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Ensuring your school funding communications are PDC compliant

September 12, 2022
Communicating about an upcoming school funding initiative can be tricky for school districts to navigate, particularly if staff is not aware of the rules and regulations. In this article, we cover the basics of PDC rules and some general rules of thumb for sharing information about bonds and levies.

The Public Disclosure Commission (PDC) is the Washington state body that regulates what districts are allowed to do when communicating about a school funding initiative. Their very lengthy guidelines can be found here. While they are absolutely the best source of information, those guidelines can also be very daunting to read through. We’ve created a quick overview of the rules here to help simplify things and focus on communications specifically. Just a note: This article should not be used as legal advice–it is safest to consult your district’s legal counsel when publishing communications around bond or levy initiatives.

In general, a school district may use its resources to: 

…develop an objective and fair presentation of the facts regarding district needs and the anticipated impact of a ballot measure, and may distribute it in the district’s customary manner. 

This means the district cannot use its resources (including contracting with us) to send messages with persuasive language about a ballot measure, nor can its employees campaign during work hours using district resources. If a district violates the PDC guidelines and a citizen files a complaint, the election can be invalidated, even if the violation may have had a minimal effect on the outcome. 

As ESD communicators, we help guide our district clients so they understand the guidelines and help them communicate those guidelines to their staff as well. (Often district staff are aware of the rules, but school staff might get overzealous and break the rules without realizing it. It is important to share these rules with all school personnel.) These rules apply to districts. They do not apply to a citizen’s committee, which runs the “vote yes” campaign. They also do not apply to school personnel during off hours using their own resources (for example, a teacher can certainly encourage their friends on social media to “vote yes” or volunteer to be on the citizens committee, as long as these activities take place during non-work time on personal equipment). 

Below are some “rules of thumb” that we advise our clients with examples of what to do and not to do.

RULE 1: Communicate using your usual methods

If you don’t communicate regularly with your community, you need to! Voters should be familiar with the good work your district is doing well before a funding measure rolls around.

DO

Send a mailer with information about the details of the ballot measure to your community, timed to arrive around the time that voting booklets arrive. Send a reminder to vote postcard timed to arrive just before the voting deadline.

DON'T

Send multiple mailings that are only about the ballot measure.

DO

Mention the ballot measure in your regular communications (such as print newsletter, social media, website).

DON'T

Use methods of communication that are not typical for you (for example, take out newspaper ads if you don’t do that for other things).

DO

Establish social media accounts and send regular newsletters out to your community on a regular basis well in advance of any funding measure.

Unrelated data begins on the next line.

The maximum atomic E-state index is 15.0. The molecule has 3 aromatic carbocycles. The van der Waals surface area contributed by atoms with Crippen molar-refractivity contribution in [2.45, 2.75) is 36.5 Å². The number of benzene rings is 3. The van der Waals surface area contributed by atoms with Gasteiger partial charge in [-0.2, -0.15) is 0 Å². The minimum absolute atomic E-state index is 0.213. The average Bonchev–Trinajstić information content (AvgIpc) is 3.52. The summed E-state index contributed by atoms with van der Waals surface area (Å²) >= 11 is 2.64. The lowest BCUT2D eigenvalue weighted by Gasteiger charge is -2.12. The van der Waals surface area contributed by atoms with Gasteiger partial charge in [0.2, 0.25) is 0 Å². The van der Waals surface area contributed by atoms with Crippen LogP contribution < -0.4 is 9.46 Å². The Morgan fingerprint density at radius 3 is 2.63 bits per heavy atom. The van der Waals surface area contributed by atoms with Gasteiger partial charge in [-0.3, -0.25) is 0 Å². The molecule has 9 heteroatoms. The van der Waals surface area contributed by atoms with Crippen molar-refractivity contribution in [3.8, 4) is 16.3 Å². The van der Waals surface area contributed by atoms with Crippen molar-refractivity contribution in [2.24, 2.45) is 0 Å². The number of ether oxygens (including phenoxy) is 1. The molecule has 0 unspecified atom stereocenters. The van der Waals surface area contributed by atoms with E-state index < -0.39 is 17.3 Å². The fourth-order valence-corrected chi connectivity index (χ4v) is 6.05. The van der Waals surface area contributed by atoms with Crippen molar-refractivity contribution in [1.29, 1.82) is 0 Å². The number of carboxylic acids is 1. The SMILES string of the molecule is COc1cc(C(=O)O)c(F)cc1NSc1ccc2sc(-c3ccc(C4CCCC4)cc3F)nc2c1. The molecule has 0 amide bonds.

DON'T

Scramble to establish communications to the community after a funding measure has been voted on by your board.

RULE 2: Stick to the facts

Do not use language or imagery that could be seen as persuasive for a yes vote.

DO

Say: “Remember to vote!” or “Please vote by XX date!”

DON'T

Say: “Vote YES!” or “The kids are counting on you!” 

DO

Say: “This levy is essential for supporting programs that are not paid for by state funding.”

DON'T

Say: “This levy is critical for kids to receive a proper education.”

DO

Say: “This bond will allow us to replace aging school buildings to address overcrowding and improve safety and security.”

DON'T

Say: “This bond is critical to replace school buildings that are completely unsafe for children and staff.”

DO

Use images of students in programs funded by levies, students in facilities affected by a bond, or photos of poor building conditions. 

DON'T

Use highly emotional or “pro” images, such as kids giving a thumbs up or images of people with vote yes signs. 

DO

Include easy-to-read and attractive charts and graphs to explain financial information.

DON'T

Try to conceal or obscure rate increases or amounts, if applicable. (Better to just address it head-on.)

DO

Outline exactly what the funding measure will pay for. The more detailed, the better (within reason).

DON'T

Use vague statements about what the funding is for or overpromise.

To sum up, make sure that your communications around a school funding measure fit within the bounds of your typical communications to the community and that you provide only factual information, not highly emotional or persuasive content. Not sure where to start? We specialize in helping districts communicate factual information in a concise and professional way without overwhelming voters (and while staying PDC compliant).

About the TEAM Member

Melissa Burt

Melissa Burt

After spending the first chunk of my design career in marketing and the private sector, I was happy to use my skills for good when I joined the ESD in 2015. My role on our communications team tends to be complex problem solving and distillation. Nothing makes me happier than taking a massive amount of boring, complicated, jargon-filled text and numbers and transforming them into something beautiful, informative and easy to digest.